14th June, 1913 : Thousands of suffragettes said a last, sad farewell today to the woman they regard as their martyred heroine – Emily Davison, who died from injuries received when she fell under the King’s horse at the Derby ten days ago, was laid to rest in the family vault in Morpeth, beneath a purple cloth which was inscribed by her mother “Welcome the Northumbrian hunger striker”. It marked the end of a day of mourning which, at its heigh, saw a vast procession move slowly across London watched by tens of thousands more. With ten bands playing funeral music and a dozen clergy at its head the procession moved slowly from Victoria to King’s Cross Station, uniting in grief women of all ages and all classes. Miss Davison, aged 40 and an English graduate, died six days ago in hospital.

Her rash and daring act of protest, when she dived under the rails and dashed into the path of the horses, was the last in a series which led to her imprisonment and force-feeding on numerous occasions. Both rider and horse were brought down by her act. The jockey is now recovering from his injuries. The horse appears unharmed.

[It seems that the feminism was showing its true self even at its beginnings. Ms Davison appears to be the usual selfish, attention seeking, and almost brainless female, who could not care less that her stunt could kill or injure a man and his horse. As for the feminism today –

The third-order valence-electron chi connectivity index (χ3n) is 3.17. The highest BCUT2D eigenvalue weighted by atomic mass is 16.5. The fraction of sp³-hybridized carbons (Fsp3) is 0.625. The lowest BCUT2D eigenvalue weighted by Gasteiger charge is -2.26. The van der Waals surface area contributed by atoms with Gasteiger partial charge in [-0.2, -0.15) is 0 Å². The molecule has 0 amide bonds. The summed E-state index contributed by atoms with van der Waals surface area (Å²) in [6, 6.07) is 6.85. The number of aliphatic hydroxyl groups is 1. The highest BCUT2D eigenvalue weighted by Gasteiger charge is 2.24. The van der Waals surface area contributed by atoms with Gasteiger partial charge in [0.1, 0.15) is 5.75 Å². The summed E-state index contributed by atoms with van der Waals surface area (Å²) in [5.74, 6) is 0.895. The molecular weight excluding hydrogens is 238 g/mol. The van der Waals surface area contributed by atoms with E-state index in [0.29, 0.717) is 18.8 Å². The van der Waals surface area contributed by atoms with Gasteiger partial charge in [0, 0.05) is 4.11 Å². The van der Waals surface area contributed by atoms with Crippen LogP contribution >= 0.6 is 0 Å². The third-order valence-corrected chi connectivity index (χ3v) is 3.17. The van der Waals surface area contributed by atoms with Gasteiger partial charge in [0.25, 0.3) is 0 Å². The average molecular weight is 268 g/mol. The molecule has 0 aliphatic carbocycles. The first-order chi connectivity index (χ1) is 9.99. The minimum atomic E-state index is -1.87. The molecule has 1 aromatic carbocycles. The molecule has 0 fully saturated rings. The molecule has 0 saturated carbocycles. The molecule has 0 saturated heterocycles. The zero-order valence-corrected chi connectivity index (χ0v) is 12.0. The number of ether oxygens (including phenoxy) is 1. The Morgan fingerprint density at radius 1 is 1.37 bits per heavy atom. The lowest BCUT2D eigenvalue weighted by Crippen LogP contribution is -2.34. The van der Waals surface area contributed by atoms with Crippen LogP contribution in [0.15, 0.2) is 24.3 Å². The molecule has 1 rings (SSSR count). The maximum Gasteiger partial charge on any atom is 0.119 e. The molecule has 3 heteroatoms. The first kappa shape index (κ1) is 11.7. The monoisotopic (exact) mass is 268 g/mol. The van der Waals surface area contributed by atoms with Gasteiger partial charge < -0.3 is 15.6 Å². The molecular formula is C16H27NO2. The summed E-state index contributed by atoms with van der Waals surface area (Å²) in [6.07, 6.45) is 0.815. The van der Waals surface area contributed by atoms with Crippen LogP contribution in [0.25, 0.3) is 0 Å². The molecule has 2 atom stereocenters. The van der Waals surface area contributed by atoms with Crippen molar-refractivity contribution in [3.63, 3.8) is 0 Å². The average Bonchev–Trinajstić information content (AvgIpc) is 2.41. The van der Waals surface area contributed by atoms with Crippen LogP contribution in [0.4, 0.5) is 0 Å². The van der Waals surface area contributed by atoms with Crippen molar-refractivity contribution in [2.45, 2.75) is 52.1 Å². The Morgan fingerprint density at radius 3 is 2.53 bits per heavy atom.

About Antisthenes

A Greek philosopher, a pupil of Socrates. Led a revolt, with Diogenes, against the demands of the city-state and the sophistication of life. Accepted the interrelation of knowledge, virtue, and happiness; and sought the ideal condition for happiness in return to primitivism and self-sufficiency. Rejected all social distinctions as based on convention, scorned orthodox religion as a fabrication of lies, and studied early legends and animal life in order to arrive at a true understanding of natural law. The individual was free and self-sufficient when he was master of his passions, secure in his intelligence, impervious to social or religious demands, and satisfied with the poverty of a mendicant. Needless to say, a person who on the Fog of Chaos adopted the Athenian philosopher's name has nothing whatsoever in common with him.
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